Here we go.
Yesterday I got an email from the union front group “Massachusetts Education Justice Alliance” Executive Director Charlotte Kelley:
I mean, I was around a good chunk of the day Wednesday and Thursday — didn’t receive anything saying that there would be no field trips, the school library was closing or no books at our schools this year — or any other neighboring district. (If YOU did, please email me at email@example.com — would love to see that.) Where was this news?
Why all the catastrophic language? The teachers unions may have finally got the message that people are starting to notice that they have no real plan to improve our public schools, despite the fiery rhetoric and promises on the campaign trail back in 2016.
Don’t you remember? “We know our schools need to improve. We just can’t add more charters. We hear you. We’re going to do something real this time. Just not this.”
There has been no something. No ideas. No proposals. Just an attempt to kill all testing and accountability because robbing us from our ability to determine whether schools are actually serving our children and holding them accountable for actually doing it is JUSTICE according the MEJA. Oh, and we’ll need more money. Lots more money. But just don’t ask us what we’re doing with it.
So call me skeptical when the Boston Globe starts talking about “parents up in arms” after the legislature failed to pass an education funding bill this year. Charlotte Kelly definitely doesn’t speak for parents.
Parents want more money for education. Yes, we do. But funding for things that will actually impact children in the classroom and improve the quality of education they are receiving. And we expect RECEIPTS.
Let’s get down to the actual facts:
So, like — we all realize that even if the Senate budget HAD PASSED, Boston would not get any additional funding under the proposal, right? Under the current system, Boston is actually over allocated. The Senate bill would have brought exactly zero dollars into Boston Public Schools. There was also no mechanism to actually fund the bill. Where was the billion dollars (or two?) going to actually come from? In addition, the House bill had more guaranteed money right up to 2024.
The majority of comments I’ve read from folks around this situation are absolute garbage and lacking substance to the point of irresponsibility. To be frank — literally the ONLY PERSON worth listening to in this conversation at this point is State Representative Chyna Tyler — who actually, like, represents the neighborhoods that could really use our help in Boston:
You see, throwing billions into a broken system haphazardly is not a solution. We need targeted money for the things that are actually going to improve our school systems. A plan. Tangible outcomes.
LeBron James could walk up to the doors of Madison Park tomorrow and hand them a check for $200 million dollars and they still couldn’t turn it around — because the systems within the school are broken, the leadership of the school has failed and the relationship with parents and the community is fundamentally broken. (And for the record, Madison Park needs to be shut down and we need a brand new, state of the art vocational technical high school to serve the children of Boston — and the idea we don’t have a viable vocational option for students in BOSTON is absolutely OUTRAGEOUS, but that’s a blog for another day. Oh and Lebron’s new school? That’s what we in Massachusetts call a HORACE MANN CHARTER, but again — tune in next week.)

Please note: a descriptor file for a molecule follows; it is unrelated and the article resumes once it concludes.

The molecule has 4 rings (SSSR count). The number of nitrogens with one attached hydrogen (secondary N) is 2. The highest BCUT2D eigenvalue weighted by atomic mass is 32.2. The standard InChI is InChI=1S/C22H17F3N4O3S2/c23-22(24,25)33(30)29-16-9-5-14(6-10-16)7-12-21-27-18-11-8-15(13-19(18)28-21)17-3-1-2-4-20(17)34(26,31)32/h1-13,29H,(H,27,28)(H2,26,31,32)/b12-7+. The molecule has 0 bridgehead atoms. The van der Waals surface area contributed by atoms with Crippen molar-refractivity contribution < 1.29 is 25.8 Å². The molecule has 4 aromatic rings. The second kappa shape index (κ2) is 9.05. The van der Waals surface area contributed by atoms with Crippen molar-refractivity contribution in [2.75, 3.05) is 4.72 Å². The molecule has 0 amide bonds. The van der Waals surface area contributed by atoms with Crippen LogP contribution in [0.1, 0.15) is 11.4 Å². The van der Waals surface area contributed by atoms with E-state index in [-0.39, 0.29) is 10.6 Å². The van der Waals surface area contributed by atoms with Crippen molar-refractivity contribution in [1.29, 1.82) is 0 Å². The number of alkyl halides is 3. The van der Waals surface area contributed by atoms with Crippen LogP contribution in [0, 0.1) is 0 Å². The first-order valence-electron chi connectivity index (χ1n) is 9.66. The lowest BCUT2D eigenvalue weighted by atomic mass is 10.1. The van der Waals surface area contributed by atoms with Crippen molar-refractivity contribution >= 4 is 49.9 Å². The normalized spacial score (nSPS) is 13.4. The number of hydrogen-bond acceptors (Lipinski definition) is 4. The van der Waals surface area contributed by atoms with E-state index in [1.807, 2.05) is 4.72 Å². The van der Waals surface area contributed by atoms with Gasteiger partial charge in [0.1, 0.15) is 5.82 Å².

Listen, if your school doesn’t have enough money for crayons and carpets, it’s a safe bet that you’ve got an administration that probably attended the Paul Manafort Academy of School Finance (an affiliate of Trump University.)
Your school committee has also probably negotiated you into a ridiculously unsustainable teacher contract (maybe like the one in Boston — you know where the average salary is $98,000 a year for 180 days, 22 days of PTO and nearly free healthy care? Yeah.)
I mean seriously, how many Assistant to the Literary Coach Lead Development Distribution Chief positions does one need at the $125 billion dollar Central Office anyway? And forget Boston — why aren’t we pulling the payroll records of every gateway city in the Commonwealth to see how many non-teaching $100k positions are in these school districts and track down some carpet and crayon money THAT way?
(If our friends in philanthropy really wanted to make an immediate tangible impact on schools, why not try funding a school financing management team to straighten this crap out?)
Some school systems need additional funding. But that funding should go for things we know can address the trauma-impacted, opportunity gap plagued districts that need help now. We can’t trust school districts to do this without some accountability. And if you’re willing to just throw money at these problems without it — you’re not on the side of kids. You’re posturing and playing political games because you want to find a quick fix that makes you look good on paper — but does nothing real for those of us out in these streets.
But what do we know? Why is it our business? We’re just parents.
Oh wait, you’re right. That means it’s entirely our business.